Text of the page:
sound source has been selected. But this could not have been so, as I
was able to change the indicated
(on the acarsd status bar), by increasing or decreasing the volume in
SDR#. Sources also gave different recommendations for the
level; some said that background static should be less than 10 while
others said more than 20 (as indicated in acarsd). I tried very soft to
very loud and everything in between.
Over the course of two half days I varied every conceivable setting,
although I had read that the program should simply work without
changing anything, unless necessary to specify a non-default
sound source. There was not a single decode! All I ever saw was the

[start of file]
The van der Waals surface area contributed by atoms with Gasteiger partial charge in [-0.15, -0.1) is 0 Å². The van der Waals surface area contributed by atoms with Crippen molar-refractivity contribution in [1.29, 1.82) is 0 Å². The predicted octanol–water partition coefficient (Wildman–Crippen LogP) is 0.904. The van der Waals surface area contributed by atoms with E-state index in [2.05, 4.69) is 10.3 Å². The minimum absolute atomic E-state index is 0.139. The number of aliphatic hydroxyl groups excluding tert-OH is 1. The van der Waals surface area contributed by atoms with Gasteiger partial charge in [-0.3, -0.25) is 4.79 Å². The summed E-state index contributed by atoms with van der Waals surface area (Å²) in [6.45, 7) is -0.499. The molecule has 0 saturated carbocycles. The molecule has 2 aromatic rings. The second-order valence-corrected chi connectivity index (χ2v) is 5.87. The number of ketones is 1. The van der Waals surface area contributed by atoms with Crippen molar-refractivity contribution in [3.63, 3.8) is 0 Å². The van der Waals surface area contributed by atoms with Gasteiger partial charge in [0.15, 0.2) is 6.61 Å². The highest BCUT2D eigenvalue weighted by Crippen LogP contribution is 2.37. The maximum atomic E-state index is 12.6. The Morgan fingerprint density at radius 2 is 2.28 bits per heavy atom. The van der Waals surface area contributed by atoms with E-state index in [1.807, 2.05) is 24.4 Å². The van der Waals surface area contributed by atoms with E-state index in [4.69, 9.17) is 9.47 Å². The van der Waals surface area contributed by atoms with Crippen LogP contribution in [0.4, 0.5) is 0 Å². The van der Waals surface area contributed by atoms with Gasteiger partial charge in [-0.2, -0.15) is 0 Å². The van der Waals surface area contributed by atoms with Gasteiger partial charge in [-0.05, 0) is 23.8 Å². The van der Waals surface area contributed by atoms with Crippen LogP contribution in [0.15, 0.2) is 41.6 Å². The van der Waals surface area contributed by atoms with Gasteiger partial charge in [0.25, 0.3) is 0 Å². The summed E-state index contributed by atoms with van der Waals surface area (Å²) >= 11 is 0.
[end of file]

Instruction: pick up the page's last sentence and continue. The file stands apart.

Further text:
pretty startup screen, unless of course I cleared it or selected a
different screen. Tables of messages received and processed, etc. were
filled with zeros.
My wife N4EFS
who is good
with coercing recalcitrant software to do what it is supposed to do
offered to have a go at acarsd. However, I
did not want to be embarrassed by her solving the problem in a matter
of minutes after I had spent hours on it, so I
explained that the configuration utility was a separate executable, not
an option within the acarsd program. Back and forth configuration and
testing would be a time consuming effort. Then, somehow the threat of
having help triggered a thought. With a different signal source, acarsd
testing could be freed from dependence on the
SDR. Another obvious advantage would be that the two
programs could be run at the same time on the same computer, one with
the dongle and the
other with a separate receiver.
To test this idea I connected a 2-meter